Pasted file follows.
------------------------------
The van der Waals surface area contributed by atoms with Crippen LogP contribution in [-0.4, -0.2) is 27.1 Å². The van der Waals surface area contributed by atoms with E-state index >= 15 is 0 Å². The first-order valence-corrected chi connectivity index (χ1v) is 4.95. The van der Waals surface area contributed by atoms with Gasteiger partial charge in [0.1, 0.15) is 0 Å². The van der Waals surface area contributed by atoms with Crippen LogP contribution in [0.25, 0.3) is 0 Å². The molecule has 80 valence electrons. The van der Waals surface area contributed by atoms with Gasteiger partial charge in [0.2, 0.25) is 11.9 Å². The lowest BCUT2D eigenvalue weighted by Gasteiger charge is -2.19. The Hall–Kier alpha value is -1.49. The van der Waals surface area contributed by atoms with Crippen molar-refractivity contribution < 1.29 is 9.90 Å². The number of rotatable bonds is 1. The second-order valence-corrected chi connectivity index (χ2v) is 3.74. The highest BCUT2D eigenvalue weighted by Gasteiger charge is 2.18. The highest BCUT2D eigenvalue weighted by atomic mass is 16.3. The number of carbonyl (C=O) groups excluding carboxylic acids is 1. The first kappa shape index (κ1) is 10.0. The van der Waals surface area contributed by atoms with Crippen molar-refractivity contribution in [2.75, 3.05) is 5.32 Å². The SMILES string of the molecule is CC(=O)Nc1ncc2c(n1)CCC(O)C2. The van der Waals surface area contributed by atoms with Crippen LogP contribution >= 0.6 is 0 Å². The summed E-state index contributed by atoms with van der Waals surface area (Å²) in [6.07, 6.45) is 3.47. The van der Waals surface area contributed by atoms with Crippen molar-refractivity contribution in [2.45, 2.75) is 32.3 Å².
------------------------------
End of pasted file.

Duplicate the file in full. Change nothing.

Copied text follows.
The van der Waals surface area contributed by atoms with Crippen LogP contribution in [-0.4, -0.2) is 27.1 Å². The van der Waals surface area contributed by atoms with E-state index >= 15 is 0 Å². The first-order valence-corrected chi connectivity index (χ1v) is 4.95. The van der Waals surface area contributed by atoms with Gasteiger partial charge in [0.1, 0.15) is 0 Å². The van der Waals surface area contributed by atoms with Crippen LogP contribution in [0.25, 0.3) is 0 Å². The molecule has 80 valence electrons. The van der Waals surface area contributed by atoms with Gasteiger partial charge in [0.2, 0.25) is 11.9 Å². The lowest BCUT2D eigenvalue weighted by Gasteiger charge is -2.19. The Hall–Kier alpha value is -1.49. The van der Waals surface area contributed by atoms with Crippen molar-refractivity contribution < 1.29 is 9.90 Å². The number of rotatable bonds is 1. The second-order valence-corrected chi connectivity index (χ2v) is 3.74. The highest BCUT2D eigenvalue weighted by Gasteiger charge is 2.18. The highest BCUT2D eigenvalue weighted by atomic mass is 16.3. The number of carbonyl (C=O) groups excluding carboxylic acids is 1. The first kappa shape index (κ1) is 10.0. The van der Waals surface area contributed by atoms with Crippen molar-refractivity contribution in [2.75, 3.05) is 5.32 Å². The SMILES string of the molecule is CC(=O)Nc1ncc2c(n1)CCC(O)C2. The van der Waals surface area contributed by atoms with Crippen LogP contribution >= 0.6 is 0 Å². The summed E-state index contributed by atoms with van der Waals surface area (Å²) in [6.07, 6.45) is 3.47. The van der Waals surface area contributed by atoms with Crippen molar-refractivity contribution in [2.45, 2.75) is 32.3 Å².